There were a few things that needed to be done before we set off on our second day to Musée de l'Orangerie, Champs-Elysees and Arc de Triomphe. We needed to stop at the Tourist Information Office first and get maps and literature to help with the rest of our trip. We also needed to get pre-paid phone SIM cards to call people back home in India.

After a wonderful breakfast at home, thanks to the wonderful boulangerie downstairs with the equally wonderful lady who managed it, we set off to Pyramides.

The freshest breakfast ever!

The Tourist Information Office is right across the Pyramides Metro exit. The office is a destination to visit in itself! Shelves packed with literature in at least 4 languages, neatly divided in sections, all for free. The folks at the desk were equally helpful and quite fluent with English (although Rave's French helped make conversations far more friendlier). Once we were done, they also pointed us out to the closest mobile outlet for our pre-paid SIMs. We walked down to the SFR store down the road and picked up our SIMs quite easily.

We decided to keep walking a little further down the road to take a peek at the Palais Garnier. Our first view of it and we knew Musée de l'Orangerie had to be moved to another day...we were going to the Opera! I stood so long ogling at the Mozart bust at the entrance, I almost had to be dragged away. Oddly, the first thing I set my eyes on was the ceiling (my fascination for them would only grow through the trip).  Everything seemed so grand...the curtains, the gold painted decor, the furniture, the chandeliers and, of course, the ceilings!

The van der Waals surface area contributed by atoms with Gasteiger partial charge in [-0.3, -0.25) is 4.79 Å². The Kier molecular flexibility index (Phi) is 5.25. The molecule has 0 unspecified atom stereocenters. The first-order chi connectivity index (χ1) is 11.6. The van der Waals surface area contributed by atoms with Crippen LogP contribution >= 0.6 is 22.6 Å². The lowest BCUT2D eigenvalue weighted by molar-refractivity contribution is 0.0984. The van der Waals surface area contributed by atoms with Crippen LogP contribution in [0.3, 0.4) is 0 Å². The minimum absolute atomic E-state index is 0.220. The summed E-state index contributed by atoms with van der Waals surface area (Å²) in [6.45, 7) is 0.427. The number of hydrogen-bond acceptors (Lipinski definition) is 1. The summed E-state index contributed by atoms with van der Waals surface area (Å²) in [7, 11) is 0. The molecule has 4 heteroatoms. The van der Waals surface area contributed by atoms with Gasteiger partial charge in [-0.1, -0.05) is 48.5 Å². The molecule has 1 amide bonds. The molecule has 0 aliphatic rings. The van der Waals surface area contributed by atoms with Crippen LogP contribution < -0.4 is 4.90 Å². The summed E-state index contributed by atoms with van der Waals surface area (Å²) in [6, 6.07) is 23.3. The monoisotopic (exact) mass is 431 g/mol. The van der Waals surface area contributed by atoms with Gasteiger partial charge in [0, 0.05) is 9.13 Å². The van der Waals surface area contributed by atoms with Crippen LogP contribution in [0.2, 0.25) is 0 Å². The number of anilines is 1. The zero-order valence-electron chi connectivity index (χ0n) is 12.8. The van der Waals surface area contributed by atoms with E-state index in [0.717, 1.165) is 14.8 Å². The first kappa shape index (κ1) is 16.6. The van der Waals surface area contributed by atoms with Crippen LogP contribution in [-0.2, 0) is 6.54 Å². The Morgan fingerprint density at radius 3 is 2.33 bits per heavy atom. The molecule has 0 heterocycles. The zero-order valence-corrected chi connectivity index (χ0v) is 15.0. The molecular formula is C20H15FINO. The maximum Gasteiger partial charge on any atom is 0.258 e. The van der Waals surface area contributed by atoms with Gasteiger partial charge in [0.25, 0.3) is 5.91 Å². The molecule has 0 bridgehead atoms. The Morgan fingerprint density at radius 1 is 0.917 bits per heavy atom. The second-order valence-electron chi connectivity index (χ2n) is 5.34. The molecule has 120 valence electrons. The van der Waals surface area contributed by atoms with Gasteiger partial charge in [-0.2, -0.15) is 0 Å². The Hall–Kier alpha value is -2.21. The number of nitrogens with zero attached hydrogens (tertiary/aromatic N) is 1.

My affair with ceilings.

My affair with ceilings. Again.

More ceiling.

Unfortunately, there was a rehearsal on when we visited so we weren't allowed inside. But just as we were done and ready to leave, we noticed an open door! I've seen videos of the insides of an Opera but nothing prepared me for this. The stage was still being cleared, people from the production were still walking around, the sound engineers were still at work...and I stood in silence, both ecstatic with my first view of the inside of a theatre and horrified at the opulence that seemed to cover every square inch.

The next time, we'll be sitting here.

Well worth the money!

Still spellbound, we left for a nice long lunch and began walking to Musée de l'Orangerie. Our hungry eyes wouldn't let us pass on the Monet's after all! It's not too far from Palais Garnier (about 1.5 km on foot). You walk down the Metro Opera stop, via Place Vendome and through the Tuilleries...the perfect walk after a heavy lunch. Over the years, I've seen so many pictures of the famous Monet pieces here but I was a little disappointed when I first saw them. But the disappointment didn't last too long. You need to sit and drink the pieces in. Slowly, I began seeing what Monet would have years ago. The reflections were slowly coming to life. The light felt like it was passing through the leaves. The trees felt like they were slowly changing colour. Keep staring long enough and it felt like you were actually there in that garden and everything around was real. At some point, they stopped becoming paintings.

The size of Monet's canvases were almost unreal. Imagine painting them in sections, at different times and then stitching all those individual pieces's fantastic if you can pull back and, quite literally, see the big picture.